Slovenia, like many former Eastern bloc countries, is now coming to terms with the increasing popularity of English.
Today English is the most widely used foreign language in Europe. It is used in business, education, science, the media, advertisements, music, graffiti, and in many other places, although its greatest use can be found in commerce, culture, science and education (Phillipson, 2003). The presence of English is felt more in some parts of Europe than in others, however. In the Scandinavian countries, for example, English manifests itself in all parts of society and the knowledge of English is so high that some consider it a second language (McArthur, 1996). In Eastern Europe, the acquisition and use of English has traditionally not been as widespread, although in recent years, the picture has changed greatly, as English has become more and more popular in what were formerly Eastern bloc countries.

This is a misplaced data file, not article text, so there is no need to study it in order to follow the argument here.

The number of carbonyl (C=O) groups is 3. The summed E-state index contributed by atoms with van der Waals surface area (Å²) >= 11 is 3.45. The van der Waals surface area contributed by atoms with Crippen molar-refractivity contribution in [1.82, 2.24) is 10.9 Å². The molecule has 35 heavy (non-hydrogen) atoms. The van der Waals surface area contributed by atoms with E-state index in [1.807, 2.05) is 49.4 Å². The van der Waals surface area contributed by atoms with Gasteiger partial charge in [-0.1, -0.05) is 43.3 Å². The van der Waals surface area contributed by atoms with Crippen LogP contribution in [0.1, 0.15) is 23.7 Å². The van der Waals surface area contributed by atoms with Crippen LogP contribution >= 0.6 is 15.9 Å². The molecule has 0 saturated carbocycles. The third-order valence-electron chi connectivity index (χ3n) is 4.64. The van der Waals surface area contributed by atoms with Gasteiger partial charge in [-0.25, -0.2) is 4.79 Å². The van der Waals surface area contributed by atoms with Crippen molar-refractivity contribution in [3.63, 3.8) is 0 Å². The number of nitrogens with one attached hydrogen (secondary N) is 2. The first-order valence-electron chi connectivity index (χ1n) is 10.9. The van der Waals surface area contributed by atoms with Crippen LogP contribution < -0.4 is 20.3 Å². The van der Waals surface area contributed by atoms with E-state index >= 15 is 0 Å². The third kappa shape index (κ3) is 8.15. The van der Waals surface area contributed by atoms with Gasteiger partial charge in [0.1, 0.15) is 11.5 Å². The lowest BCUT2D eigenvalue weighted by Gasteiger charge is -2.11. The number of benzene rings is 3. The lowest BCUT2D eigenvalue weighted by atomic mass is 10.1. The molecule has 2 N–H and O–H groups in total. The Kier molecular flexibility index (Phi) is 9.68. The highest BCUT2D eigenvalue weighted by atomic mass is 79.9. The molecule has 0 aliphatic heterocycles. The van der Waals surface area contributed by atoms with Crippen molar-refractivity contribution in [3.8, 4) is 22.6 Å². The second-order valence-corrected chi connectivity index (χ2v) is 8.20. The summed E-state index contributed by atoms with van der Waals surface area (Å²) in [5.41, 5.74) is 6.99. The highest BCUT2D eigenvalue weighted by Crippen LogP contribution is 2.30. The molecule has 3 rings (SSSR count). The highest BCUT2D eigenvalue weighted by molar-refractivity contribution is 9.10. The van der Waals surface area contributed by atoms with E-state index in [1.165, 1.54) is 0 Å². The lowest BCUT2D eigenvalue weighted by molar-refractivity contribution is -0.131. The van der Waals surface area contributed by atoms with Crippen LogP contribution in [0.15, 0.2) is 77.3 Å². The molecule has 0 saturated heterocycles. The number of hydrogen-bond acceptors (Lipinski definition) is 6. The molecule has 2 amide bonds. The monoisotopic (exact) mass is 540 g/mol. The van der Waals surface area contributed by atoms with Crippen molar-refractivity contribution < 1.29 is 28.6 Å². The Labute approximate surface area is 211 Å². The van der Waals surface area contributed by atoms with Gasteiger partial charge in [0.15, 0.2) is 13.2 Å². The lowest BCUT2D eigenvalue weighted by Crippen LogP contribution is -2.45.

In many ways Slovenia has been following the trends in other Central and Eastern European countries. The influence of English has been growing since the Second World War and in particular after the end of the Cold War. Its influence has intensified even more after Slovenia became an independent country. Today, Slovenes feel both cautious and enthusiastic about English. There is extensive legislation to protect the Slovene language, while at the same time there is a ‘certain enthusiasm for both “western” ideas and the world language, English’ (Schlick, 2003: 4).